Lucian knew that wouldn’t happen. Silence fell between them, and he would’ve thought she’d fallen asleep if it weren’t for the way her fingers tapped aimlessly on the blanket.
“Don’t you have something better to do?” she asked. “I don’t mean that in a bad way, but I’m sure there’s something else you could be doing.”
“There’s always something else I could be doing, but I’m fine right here.” Truth was, one of his buddies had invited him to the Red Stallion tonight. He’d thought about going to just get himself out of the house and away from Julia, but he’d rather be here. Odd. “I won’t stay forever. I just want to make sure you’re really okay. Don’t tell me I don’t need to. I know that. I want to.”
Her lips parted, but she snapped her mouth shut. A couple of more moments passed. “I know it sounds like you didn’t have a really good relationship with your father.” Turning slightly, she lifted her chin. Their eyes locked. “But I still am sorry.”
A weird pressure clamped down on his chest and then moved into his stomach, forming a bitter, messy knot that he wasn’t sure he could unravel. “Me, too.”
Julia had no idea where the brothers were, but she knew if they caught her out of bed and in Madeline’s room, there’d be hell to pay.
She wasn’t being stupid about her injury. Julia was taking it easy, but her headache was nothing more than a dull throbbing and after spending all morning in bed, she knew that checking on Madeline wasn’t going to harm her.
Plus, she really couldn’t stay in bed any longer. Not when that allowed her brain to overanalyze every second of the time spent in the shower. With the sun streaming in through the porch doors, it was hard to say for sure what really happened last night. Had it been a shadow? A person? She wasn’t sure.
And when her brain grew bored with obsessing over the whole shower incident, she was thinking about the fact that Lawrence de Vincent had passed away only a handful of days ago and no one had mentioned it until she had said something about him. That piece of knowledge seemed like something someone would’ve mentioned right away. Granted, the de Vincents were obsessed with privacy, but come on. It seemed weird to her. And that wasn’t even taking into consideration Lucian and Gabe’s response. Julia wasn’t naïve enough to believe that everyone had awesome parents like hers, but their reaction seemed extreme.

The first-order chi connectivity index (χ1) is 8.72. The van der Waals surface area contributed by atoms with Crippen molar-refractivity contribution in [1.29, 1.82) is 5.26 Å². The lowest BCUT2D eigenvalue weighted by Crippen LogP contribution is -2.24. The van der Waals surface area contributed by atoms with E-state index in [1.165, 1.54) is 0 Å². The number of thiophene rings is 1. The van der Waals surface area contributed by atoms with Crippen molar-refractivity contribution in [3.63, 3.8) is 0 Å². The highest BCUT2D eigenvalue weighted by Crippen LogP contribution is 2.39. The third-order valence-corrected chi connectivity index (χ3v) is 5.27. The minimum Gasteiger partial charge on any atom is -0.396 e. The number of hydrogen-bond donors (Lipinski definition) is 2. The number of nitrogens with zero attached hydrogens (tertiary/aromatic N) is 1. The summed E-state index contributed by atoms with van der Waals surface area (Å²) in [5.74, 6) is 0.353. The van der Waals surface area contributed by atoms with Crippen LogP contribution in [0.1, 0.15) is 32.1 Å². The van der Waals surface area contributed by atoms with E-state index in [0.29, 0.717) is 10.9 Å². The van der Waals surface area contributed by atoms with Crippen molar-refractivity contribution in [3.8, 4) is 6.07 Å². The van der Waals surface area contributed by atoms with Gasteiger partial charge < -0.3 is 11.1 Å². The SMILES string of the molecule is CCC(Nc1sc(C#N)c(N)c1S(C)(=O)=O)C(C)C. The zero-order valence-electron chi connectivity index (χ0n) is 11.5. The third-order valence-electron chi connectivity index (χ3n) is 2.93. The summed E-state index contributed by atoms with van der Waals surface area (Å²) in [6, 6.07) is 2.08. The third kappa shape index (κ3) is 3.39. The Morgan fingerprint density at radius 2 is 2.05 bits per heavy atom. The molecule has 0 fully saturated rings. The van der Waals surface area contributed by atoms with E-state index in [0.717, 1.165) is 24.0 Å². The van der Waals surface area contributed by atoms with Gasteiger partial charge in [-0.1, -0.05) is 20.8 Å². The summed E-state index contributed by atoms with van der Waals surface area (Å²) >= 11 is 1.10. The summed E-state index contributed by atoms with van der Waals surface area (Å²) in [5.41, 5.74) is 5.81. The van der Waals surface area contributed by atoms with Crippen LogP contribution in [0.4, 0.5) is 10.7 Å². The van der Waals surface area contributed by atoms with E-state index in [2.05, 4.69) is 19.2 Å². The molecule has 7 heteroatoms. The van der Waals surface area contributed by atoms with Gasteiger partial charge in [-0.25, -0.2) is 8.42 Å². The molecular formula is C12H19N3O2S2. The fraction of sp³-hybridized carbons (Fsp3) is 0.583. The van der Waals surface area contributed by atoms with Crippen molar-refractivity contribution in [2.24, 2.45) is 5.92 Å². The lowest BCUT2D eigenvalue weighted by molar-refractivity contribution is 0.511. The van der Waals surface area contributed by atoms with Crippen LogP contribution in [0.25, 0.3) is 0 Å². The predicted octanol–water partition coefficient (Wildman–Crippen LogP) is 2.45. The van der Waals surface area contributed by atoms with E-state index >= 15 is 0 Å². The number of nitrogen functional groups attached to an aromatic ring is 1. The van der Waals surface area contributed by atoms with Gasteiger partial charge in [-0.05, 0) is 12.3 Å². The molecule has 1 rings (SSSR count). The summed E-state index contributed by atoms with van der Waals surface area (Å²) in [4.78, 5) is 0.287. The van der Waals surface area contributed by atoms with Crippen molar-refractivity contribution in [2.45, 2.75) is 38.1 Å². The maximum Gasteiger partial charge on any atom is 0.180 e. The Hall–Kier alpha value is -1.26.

Then again, everything about the brothers was extreme. She really didn’t want to think about the fact the first time she’d met Gabe she did so freaking naked, but he talked to her and treated her like he’d known her for years. He’d shown up that morning, carrying a breakfast tray, and chatted with her about the woodwork he’d done throughout the house.
The same could be said about Lucian. Well, there were other reasons for why Lucian acted like they’ve known each other but it was . . . different. He’d stayed the night before until she fell asleep, and while that should’ve felt imposing, it hadn’t.
It left her feeling confused more than anything else.
Sighing, she pushed those thoughts out of her mind as she moved across Madeline’s bedroom. Someone had moved her out of the bed, most likely one of the brothers. She was in the chair by the window when Julia crept into the room. Blood pressure and pulse were within expected limits.
“How are you feeling today?” Julia asked, brushing Madeline’s hair back around one shoulder. “Looks like it’s going to be a beautiful day outside.” A thought occurred to her as she walked around the chair. “I wonder if we can get you outside before it gets too hot? I’m sure you would enjoy that.”
Julia noted that Madeline’s gaze was fixed on the painting again. Curious, she walked over to it to get a better look.
Faint traces of brush lines swirled into shades of green and brown, eventually giving way to the slate gray of tombs. The detail was amazing, from the tiny blades of dying grass to the scroll design on the columns of the tomb. Even the angel’s face at the center of the tomb was painstakingly re-created. It almost looked like a photograph.